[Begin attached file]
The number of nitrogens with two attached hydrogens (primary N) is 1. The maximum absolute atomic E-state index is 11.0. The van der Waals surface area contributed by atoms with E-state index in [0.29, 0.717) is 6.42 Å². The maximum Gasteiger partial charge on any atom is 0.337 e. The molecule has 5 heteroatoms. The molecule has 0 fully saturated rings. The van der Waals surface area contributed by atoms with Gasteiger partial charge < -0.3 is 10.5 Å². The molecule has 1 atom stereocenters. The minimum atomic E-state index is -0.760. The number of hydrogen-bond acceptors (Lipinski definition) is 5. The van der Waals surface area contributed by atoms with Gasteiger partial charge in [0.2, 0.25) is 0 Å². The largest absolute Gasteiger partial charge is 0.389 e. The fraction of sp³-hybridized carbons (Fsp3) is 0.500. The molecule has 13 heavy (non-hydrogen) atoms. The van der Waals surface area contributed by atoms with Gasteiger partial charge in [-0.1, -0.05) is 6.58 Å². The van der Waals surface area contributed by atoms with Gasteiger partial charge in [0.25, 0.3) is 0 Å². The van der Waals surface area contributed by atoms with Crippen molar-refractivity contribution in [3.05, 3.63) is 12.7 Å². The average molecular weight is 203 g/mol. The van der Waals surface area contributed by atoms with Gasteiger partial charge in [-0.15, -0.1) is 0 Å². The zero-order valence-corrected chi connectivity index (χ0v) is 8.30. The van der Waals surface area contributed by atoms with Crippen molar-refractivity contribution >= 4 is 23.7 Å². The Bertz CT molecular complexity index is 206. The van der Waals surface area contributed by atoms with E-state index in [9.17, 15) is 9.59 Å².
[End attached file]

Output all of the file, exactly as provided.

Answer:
The number of nitrogens with two attached hydrogens (primary N) is 1. The maximum absolute atomic E-state index is 11.0. The van der Waals surface area contributed by atoms with E-state index in [0.29, 0.717) is 6.42 Å². The maximum Gasteiger partial charge on any atom is 0.337 e. The molecule has 5 heteroatoms. The molecule has 0 fully saturated rings. The van der Waals surface area contributed by atoms with Gasteiger partial charge < -0.3 is 10.5 Å². The molecule has 1 atom stereocenters. The minimum atomic E-state index is -0.760. The number of hydrogen-bond acceptors (Lipinski definition) is 5. The van der Waals surface area contributed by atoms with Gasteiger partial charge in [0.2, 0.25) is 0 Å². The largest absolute Gasteiger partial charge is 0.389 e. The fraction of sp³-hybridized carbons (Fsp3) is 0.500. The molecule has 13 heavy (non-hydrogen) atoms. The van der Waals surface area contributed by atoms with Gasteiger partial charge in [-0.1, -0.05) is 6.58 Å². The van der Waals surface area contributed by atoms with Gasteiger partial charge in [0.25, 0.3) is 0 Å². The van der Waals surface area contributed by atoms with Crippen molar-refractivity contribution in [3.05, 3.63) is 12.7 Å². The average molecular weight is 203 g/mol. The van der Waals surface area contributed by atoms with Gasteiger partial charge in [-0.15, -0.1) is 0 Å². The zero-order valence-corrected chi connectivity index (χ0v) is 8.30. The van der Waals surface area contributed by atoms with Crippen molar-refractivity contribution >= 4 is 23.7 Å². The Bertz CT molecular complexity index is 206. The van der Waals surface area contributed by atoms with E-state index in [9.17, 15) is 9.59 Å².